Personal and corporate income taxes are generally considered to be the most destructive taxes because they disincentivize production, innovation, and risk-taking. Recent studies have shown states with no income tax or with lower income taxes perform better economically and achieve greater job and population growth than those with higher income taxes. High income taxes deter economic development by discouraging higher-income-earners and new capital from moving into a state, remaining there, or investing their money. A study by the Americans for Tax Reform Foundation found, “Each positive 1 percentage point tax burden differential between states decreases the ratio of income migration into the high-tax state by 6.78 percent in a given year.

Tax revenues are much less predictable under progressive tax systems compared to flat taxe models, making budgeting more difficult. Relying on a small percentage of higher-income taxpayers for a larger percentage of revenues generates revenue windfalls and spending free-for-alls during economic booms, followed by massive budget gaps during economic recessions.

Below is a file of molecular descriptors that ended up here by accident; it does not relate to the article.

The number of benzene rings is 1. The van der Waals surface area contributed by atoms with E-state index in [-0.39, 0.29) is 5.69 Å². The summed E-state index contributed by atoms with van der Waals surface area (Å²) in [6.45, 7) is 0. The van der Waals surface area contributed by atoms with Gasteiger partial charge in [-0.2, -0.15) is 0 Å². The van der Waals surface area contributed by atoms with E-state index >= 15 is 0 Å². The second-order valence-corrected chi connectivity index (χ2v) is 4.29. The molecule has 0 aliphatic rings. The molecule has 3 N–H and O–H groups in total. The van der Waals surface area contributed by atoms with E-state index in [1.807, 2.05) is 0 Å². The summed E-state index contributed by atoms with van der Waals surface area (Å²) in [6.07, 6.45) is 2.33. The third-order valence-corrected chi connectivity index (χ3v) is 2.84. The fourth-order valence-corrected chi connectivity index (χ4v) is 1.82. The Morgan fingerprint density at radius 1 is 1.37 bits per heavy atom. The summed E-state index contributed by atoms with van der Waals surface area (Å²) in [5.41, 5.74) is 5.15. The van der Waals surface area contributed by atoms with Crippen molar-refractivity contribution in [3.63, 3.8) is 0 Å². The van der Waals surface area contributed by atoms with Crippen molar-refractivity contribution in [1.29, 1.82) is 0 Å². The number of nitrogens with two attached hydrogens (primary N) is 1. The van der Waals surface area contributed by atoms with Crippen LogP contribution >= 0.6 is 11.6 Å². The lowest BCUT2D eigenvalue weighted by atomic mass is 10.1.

Providing a tax environment that encourages relocation, investment, and economic growth is essential to keep Wisconsin competitive with its neighboring states. Wisconsin ranked 38th in the Tax Foundation’s 2018 State Business Tax Climate Index, a study that compares states across multiple areas of taxation that impact businesses. Wisconsin’s ranking is lower than many of its neighboring states, including Indiana, which was ranked ninth, Michigan (12th), and Missouri (16th). Wisconsin’s individual income tax rate is ranked 43rd, one of the highest in nation.